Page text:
YOUNG WRITER: Why I miss the old days
Today, I am super glad that misguided reasoning such as "let me sleep, God will provide" have stopped, and no more fables that you can't do what you don't like.
What feeds us today is not necessarily what we liked back in time.
I am so glad that we live in times when women venture into fields and work of their choosing. A big round of applause to the women emancipation drive. Now they work with their hands and brains to earn a living.
This goes to our dearest mothers more especially who suffer and suffocate to get us what to eat.
But shame on us the children who cannot appreciate, we who cannot show love, honor and respect. We who don't make a move to step in front of our parents and ask them how the day was.
It is a great regret that, with deepening mobile technology, ways we used to care for friends and family are now heard only in history. Today we send smiling emojis to friends and family even in moments when we have shades of tears on our faces.
Sweet were the days when parents would bring us together as family and talk about how everything goes. It used to be moments of learning about culture and enhancing the legacy of our ancestors.Today a child doesn't know how to greet the elders.
I consider myself lucky thanks to my grandmother who always wanted me to get it right when it comes to greeting people older than me, and herself.
That was then when I would take a step forward towards her and give her a ‘London bridge’ embrace and she rubs my cheeks later on. Today, it’s is something else. Children greet elders verbally if at all, and little to no affection flows.
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Back in the days, no one would sit next to their teacher, and seeing him/her on the road, one would run. It was a sign of honor. When I think about that today, it sounds imaginary.
I miss those days where we heard of summer break and our first thought would be visiting Grandparents. Now the first step is to the family group chat... Oh time flies!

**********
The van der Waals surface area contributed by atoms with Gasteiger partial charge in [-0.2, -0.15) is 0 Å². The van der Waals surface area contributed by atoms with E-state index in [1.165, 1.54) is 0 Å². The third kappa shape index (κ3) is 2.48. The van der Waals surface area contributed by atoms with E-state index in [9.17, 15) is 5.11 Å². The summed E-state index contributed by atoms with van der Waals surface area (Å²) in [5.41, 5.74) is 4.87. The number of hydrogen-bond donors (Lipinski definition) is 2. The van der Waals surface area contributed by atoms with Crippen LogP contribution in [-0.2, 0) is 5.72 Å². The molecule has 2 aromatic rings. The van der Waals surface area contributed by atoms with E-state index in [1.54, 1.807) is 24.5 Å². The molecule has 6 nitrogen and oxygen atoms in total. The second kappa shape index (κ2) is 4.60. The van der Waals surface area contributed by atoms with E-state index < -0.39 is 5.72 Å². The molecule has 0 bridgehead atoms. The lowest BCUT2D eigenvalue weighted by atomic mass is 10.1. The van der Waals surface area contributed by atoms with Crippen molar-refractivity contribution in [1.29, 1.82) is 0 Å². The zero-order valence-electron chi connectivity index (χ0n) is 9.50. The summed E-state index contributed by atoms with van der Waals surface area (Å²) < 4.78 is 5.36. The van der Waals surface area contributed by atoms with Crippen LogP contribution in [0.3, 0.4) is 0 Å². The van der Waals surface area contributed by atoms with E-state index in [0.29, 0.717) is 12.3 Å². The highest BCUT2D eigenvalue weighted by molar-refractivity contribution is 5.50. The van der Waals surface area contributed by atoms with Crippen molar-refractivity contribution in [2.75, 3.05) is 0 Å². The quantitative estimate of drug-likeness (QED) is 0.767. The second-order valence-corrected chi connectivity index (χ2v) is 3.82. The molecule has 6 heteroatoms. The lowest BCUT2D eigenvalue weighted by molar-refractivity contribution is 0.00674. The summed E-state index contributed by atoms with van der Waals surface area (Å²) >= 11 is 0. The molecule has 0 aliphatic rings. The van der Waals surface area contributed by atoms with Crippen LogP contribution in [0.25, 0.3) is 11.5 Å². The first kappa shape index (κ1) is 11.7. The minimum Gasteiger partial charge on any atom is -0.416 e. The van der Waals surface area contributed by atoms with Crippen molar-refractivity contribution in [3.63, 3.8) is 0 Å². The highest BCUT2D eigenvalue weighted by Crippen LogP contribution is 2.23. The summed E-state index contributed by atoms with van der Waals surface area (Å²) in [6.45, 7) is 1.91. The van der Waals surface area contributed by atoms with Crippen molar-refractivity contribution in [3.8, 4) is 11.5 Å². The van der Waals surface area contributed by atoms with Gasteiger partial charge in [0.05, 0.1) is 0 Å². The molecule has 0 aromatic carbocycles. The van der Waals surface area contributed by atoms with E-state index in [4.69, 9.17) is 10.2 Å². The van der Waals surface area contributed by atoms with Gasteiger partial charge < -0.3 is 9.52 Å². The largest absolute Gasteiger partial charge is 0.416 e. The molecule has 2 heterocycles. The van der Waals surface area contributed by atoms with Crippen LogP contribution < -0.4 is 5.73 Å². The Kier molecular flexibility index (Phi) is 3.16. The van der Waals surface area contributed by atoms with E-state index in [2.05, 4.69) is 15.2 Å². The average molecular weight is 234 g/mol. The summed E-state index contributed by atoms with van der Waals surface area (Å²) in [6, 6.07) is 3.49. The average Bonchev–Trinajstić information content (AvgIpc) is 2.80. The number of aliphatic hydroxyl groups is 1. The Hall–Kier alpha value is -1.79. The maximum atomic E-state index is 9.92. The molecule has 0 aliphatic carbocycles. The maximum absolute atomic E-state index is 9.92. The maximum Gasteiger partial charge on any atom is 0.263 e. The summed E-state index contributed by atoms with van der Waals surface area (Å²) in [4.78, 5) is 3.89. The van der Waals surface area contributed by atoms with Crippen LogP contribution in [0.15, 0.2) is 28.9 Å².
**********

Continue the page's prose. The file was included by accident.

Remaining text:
Gone are the days when people valued wearing imishanana (the Rwandan traditional dress) to look presentable.
Now many put on skirts as 'an invitation.'
I miss those days when my father would wear Inkanda and inshabure (traditional attires) to show how high he would jump to maintain the maraba dance. Today "Club" is the language. "I am shocked you don't drink" is the synonym and "liquor" is the verb. How time flies!
I miss the days when guhagurukira ukuruta (moving to give the elder a seat as a sign of honor) was a habit.
The other day I went to church, and that's when I realized that judgement day is every day. How I was dressed was more of the topic than how Paul sent a letter to The Ephesians, and how to turn our bodies into the temples of the Lord.
My long sleeved blouse and pant, and generally the outfit deemed appropriate in the Lord's temple was the subject of discussion. I wasn't taught what outfit to wear in church and I don’t see how that’s is connected to belief.
How I wish I hadn't eaten these fast food deliveries that taste like burnt rubber!
How I wish I had a chance to taste food prepared in inkono (traditional clay cooking pot)! I always yearn for food roasted on amashyiga (traditional three-stone stove). It is the sweetest.
~ Article by Fabiola Mbabazi
The writer is a student at King David Academy. The content of the article is in line with her age and knowledge.